Damian Gomez: Inagua Salt Aided the Snowbound US Eastern Seabord

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Bahamas Press believes a Sovereign Wealth Fund must be established to manager all our natural resources…But the damn people want Freedom of Information like that ga put money in our pockets!

Minister Damian Gomez...

Why yinner think the “PAID LOBBYIST” against the Government don’t want us to establish a Sovereign Wealth Fund on ALL NATURAL RESOURCES?

By Kathryn Campbell

Bahamas Information Services

NASSAU, The Bahamas – In pursuit of opportunities to diversify the economy and provide employment, the Hon. Damian Gomez, Minister of State in the Ministry of Legal Affairs, called for consideration of natural resource legislation.

In his presentation to the House of Assembly on the mid-term budget, Minister Gomez noted that recent snowstorms in North America made roadways impassable. He pointed out that without the use of salt extracted from saltpans in Inagua, the economy and entire eastern seaboard would have been shut down.

Noting that salt has over 14,000 commercial uses, Minister Gomez said technology is now available that provides an option to the act of raking salt.  He questioned why The Bahamas has stopped this industry.

“Morton has provided us with a clear example that it can be done from The Bahamas,” he said. “They have provided the model. We have a history in salt extraction and our investment policy under the Industries Encouragement Act could facilitate the expansion of that industry.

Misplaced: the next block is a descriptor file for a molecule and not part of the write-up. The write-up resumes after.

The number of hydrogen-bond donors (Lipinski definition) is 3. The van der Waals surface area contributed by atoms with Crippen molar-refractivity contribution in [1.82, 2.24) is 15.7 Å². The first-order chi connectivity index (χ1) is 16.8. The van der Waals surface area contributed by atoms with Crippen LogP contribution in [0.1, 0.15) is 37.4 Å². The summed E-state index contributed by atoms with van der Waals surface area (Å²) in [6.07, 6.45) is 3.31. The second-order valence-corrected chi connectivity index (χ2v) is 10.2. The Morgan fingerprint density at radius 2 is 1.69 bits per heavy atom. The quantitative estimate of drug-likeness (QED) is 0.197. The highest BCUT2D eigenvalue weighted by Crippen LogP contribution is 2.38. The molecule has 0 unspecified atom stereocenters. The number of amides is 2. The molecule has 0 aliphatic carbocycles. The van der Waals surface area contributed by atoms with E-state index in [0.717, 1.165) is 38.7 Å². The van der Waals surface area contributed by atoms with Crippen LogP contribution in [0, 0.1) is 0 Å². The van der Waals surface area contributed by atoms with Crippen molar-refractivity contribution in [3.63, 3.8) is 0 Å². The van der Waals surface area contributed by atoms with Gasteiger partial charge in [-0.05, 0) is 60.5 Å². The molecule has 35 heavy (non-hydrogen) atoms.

“Climate change has provided an accessible industry for us to exploit as a Commonwealth. Indeed the royalties from salt extraction could potentially be in the millions if we looked at it properly,” said Minister Gomez.

He said aragonite, forestry, the maritime sector can be clustered to give access to diverse economic offerings which can stimulate the economy, provide employment and assist in developing the Family Islands.

“I strongly advocate for natural resources legislation that would allow us to strongly develop these sectors from niche market products to industrialized production,” he said.

Minister Gomez reflected on records that indicated that as far back as 1670 The Bahamas had a history of salt production in Exuma, Eleuthera, Ragged Island and Inagua.

“I would venture to say back then that all of the islands had some sort of salt extraction going on in them and all such operations paid royalties to the English Crown. Yet mysteriously after Independence we stopped salt production albeit for one company which continued to produce salt for export.

“I am not trying to disparage Morton Salt,” he said. “Indeed Morton has been a partner in the development of the island of Inagua, but what I am saying is that what they are doing in Inagua is not unique in The Bahamas. The technology of today makes it an incredibly accessible industry for The Bahamas. If over 200 years ago slaves could go into the salt ponds, rake salt and make enough for the prospectors to pay the crown royalties, then why can’t we joint venture with companies to build The Bahamas as a giant in terms of salt mining?” he put forward.